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Saturday, January 12, 2013

Biri Island, and it's on the rocks


By Mike McIlvain

BIRI ISLAND, N. Samar – All I said was, ‘maybe it is a spirit, not really a cat.’ A short while later I fell against some rocks in a tide pool, looking at scratches that resembled marks of two, three, four, and five claws than anything from any rocks I had ever seen.

But, the rock formations of Biri Island are unlike the rocks most of us have ever seen with their swirling, multi-colored sediment, leaping up to resemble their distant cousin waves only a few steps away. Rose, black, brown, and grey mix with the grassy tops of these formations in ways that would enchant Disney’s imagineers. Biri would also fit for the location of any Planet of the Apes sequels with its other world-type appearance.

Biri is the main island in a group surrounded by the storied San Bernardino Strait, between the Philippines’ main island of Luzon and Samar in the Visayas region.

It was here that incoming little brown wooden Manila galleons from the Americas would clean up, or sweep the decks before heading to nearby Capul Island for re-supply prior to sailing to Manila. It was also here on the northern end of the island where centuries ago one had the best vantage point to see the white sails of those little brown wooden ships disappear gradually on their way to what is now Acapulco, Mexico.

Those ships were so important to Spain and so many of its servants that their return was often cause for celebration. It was also worth celebrating because it did not always happen, and often it was just one ship working the route. Not everyone made it back to the Philippines.

“Many, became victims of the vicissitudes of the far-flung enterprise, losing fortune or life to shipwreck or other hardships of the crossing. The proliferation of beggars, widows and orphans attested to the risks of the trade,” said an online article by the Maritime Museum Association of San Diego.

A large part of the first rock formations one comes to on Biri could have been a strong warning sign about safety beyond the San Bernardino Strait. A naturally-formed large lion’s head appears to jut out of the rocks where this rather ordinary looking house cat came suddenly, and loudly, meowing for food from picnicking visitors.

That cat announced itself from atop the formation, bounding down in a minute to mooch a fish head while striking a lion head-like pose. It was then I made my comment about its link to the spirit world.

Fortunately, my favorite 6-year-old did not hear what daddy said a little while later when falling face first into that tide pool. My wife and I were avoiding a long rope-looking creature when I lost my footing, and tasted the Pacific for the first time in years.

The Biri rock formations offer an ancient stone face which prompts caution and respect. Also, my wife had learned that someone had died while working on a half-completed foot bridge to the rock formation, which will someday get visitors over the slippery rocks. That someday will be a good day for the otherwise dusty town on Biri.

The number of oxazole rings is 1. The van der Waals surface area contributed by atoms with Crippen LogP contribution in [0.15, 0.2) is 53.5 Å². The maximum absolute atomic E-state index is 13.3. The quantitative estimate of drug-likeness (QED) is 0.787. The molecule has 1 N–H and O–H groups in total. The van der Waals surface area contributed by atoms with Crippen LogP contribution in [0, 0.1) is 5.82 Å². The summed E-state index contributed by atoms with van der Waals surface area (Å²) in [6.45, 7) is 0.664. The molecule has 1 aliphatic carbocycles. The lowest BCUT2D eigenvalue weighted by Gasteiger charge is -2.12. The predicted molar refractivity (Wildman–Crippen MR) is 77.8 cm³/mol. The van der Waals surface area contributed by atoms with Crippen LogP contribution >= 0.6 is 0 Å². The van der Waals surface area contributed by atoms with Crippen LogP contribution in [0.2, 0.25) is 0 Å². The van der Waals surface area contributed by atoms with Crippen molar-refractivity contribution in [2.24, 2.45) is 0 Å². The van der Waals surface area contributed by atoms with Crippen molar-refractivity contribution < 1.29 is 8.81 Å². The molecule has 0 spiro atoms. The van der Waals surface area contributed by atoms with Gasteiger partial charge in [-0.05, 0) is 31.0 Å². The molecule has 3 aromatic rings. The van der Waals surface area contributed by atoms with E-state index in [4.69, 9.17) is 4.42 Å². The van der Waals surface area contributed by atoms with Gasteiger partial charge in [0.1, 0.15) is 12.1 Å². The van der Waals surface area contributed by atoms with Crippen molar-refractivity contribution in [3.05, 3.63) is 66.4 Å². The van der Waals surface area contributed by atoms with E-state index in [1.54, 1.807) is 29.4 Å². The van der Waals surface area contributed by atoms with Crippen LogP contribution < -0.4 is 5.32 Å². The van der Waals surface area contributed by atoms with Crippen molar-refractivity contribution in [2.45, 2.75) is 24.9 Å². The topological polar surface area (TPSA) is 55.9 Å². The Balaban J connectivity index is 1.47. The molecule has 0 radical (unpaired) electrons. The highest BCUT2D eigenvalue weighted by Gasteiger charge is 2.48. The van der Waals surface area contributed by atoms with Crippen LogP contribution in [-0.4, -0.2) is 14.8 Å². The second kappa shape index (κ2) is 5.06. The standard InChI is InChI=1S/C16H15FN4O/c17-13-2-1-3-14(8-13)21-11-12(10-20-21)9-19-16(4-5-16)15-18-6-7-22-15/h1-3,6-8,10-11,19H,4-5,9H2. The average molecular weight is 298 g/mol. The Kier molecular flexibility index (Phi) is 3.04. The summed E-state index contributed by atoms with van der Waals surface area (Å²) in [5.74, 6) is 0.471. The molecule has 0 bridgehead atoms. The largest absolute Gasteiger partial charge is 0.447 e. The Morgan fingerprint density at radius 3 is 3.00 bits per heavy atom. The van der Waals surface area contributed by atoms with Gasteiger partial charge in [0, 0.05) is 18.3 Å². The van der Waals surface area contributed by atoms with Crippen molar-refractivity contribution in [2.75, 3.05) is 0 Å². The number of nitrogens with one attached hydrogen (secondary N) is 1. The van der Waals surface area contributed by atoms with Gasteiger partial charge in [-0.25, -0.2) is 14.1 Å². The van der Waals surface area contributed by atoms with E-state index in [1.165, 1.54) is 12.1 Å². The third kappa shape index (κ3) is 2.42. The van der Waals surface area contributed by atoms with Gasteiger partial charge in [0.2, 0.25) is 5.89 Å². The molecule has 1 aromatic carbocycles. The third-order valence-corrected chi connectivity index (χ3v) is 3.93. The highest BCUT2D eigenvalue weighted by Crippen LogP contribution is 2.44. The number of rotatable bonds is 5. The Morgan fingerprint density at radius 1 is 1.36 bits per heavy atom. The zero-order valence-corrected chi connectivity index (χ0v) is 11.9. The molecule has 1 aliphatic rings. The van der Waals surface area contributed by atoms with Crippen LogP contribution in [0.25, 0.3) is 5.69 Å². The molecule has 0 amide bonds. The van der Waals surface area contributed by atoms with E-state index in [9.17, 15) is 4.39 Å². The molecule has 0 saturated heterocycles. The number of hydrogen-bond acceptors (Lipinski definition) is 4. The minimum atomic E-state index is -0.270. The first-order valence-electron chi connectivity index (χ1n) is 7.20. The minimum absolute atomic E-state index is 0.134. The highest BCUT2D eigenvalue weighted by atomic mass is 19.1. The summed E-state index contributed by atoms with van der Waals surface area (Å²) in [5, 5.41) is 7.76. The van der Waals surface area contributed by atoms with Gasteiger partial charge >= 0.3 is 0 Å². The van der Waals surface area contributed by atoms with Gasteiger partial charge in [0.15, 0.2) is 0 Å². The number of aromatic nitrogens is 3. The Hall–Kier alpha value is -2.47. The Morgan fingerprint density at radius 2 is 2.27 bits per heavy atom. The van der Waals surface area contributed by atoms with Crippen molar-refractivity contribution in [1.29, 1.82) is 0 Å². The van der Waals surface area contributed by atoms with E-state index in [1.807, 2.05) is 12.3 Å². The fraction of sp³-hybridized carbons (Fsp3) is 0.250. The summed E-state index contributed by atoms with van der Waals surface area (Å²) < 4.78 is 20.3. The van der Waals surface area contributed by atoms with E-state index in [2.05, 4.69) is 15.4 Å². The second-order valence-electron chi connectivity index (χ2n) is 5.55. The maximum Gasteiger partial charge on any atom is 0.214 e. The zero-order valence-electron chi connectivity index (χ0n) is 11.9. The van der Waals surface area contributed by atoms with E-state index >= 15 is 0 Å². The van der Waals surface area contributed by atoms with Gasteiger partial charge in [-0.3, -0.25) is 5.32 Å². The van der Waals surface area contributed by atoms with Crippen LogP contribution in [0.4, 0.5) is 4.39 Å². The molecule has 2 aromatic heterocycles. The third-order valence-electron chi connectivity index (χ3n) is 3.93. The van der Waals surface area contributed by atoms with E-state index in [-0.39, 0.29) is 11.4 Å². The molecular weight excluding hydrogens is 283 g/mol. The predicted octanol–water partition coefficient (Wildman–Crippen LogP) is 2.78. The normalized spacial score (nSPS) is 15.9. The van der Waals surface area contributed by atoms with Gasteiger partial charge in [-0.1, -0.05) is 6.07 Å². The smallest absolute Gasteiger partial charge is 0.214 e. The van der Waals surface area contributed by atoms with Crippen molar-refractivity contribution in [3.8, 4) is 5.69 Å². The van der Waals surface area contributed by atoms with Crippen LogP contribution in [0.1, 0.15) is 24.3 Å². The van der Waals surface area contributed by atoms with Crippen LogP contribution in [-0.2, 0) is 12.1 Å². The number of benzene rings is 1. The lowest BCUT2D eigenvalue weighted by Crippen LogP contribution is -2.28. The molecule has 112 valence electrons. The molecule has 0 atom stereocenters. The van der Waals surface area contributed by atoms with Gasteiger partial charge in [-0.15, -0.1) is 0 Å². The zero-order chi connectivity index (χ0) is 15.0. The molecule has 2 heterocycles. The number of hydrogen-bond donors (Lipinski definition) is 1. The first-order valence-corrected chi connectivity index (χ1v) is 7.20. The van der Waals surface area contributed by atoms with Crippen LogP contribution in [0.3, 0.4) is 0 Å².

Convenience stores here emphasize convenience, offering friendly service to customers still sitting on their motorcycle in the several mom and pop stores. Eyes switch back-and-forth between the stores and to the noise from the always popular pickup basketball games in the nearby background.

Motorcycle seat eyesight also can’t avoid the busy water traffic. Small, multi-colored outrigger fishing boats roam the strait where galleons once sailed, so fish is plentiful and usually available all day, or quickly after the groups of boats return.

Such boats helped provide human scale, and color, in the numerous photos taken where we stayed in a house sitting on the short strait separating Biri and the much smaller Salvacion Island. It was an estimated 200 meters across to Salvacion where one man could shout to others from Biri. But, at 5:45 p.m. in late July the sun hits right on the top of Mayon Volcano, continuing in one ray onto the little strait, painting the many boats in silhouette, and unfamiliar shades of their many colors.

Schoolchildren returning from classes on Biri fueled most of the constant back-and-forth sunray-enhanced sights with fishing boats crossing their path on the strait. In all the places I have ever been, I could not remember shooting so many photos where I was staying. Photos usually involve a short trip. Many were shot just a few steps right out the back door.

Small rock crabs, and colorful fish entertain the youngest guests, and older kids, as well here where visitors can cook meals themselves or leave it to staffers.

The three-room house is very homey, too, with an old dog to eat leftover table scrapes, a few mice to provide visual distraction as you watch the one television channel available, which shuts off at midnight with everything else electrical. Showering is the standard throw-it-on-yourself one finds in the islands and much of Southeast Asia.

Biri Island is not an average trip. It is a crafted place with more than the eye can see, but it starts with the eye. I could revisit Biri and be happy to stay there more than a few days that next

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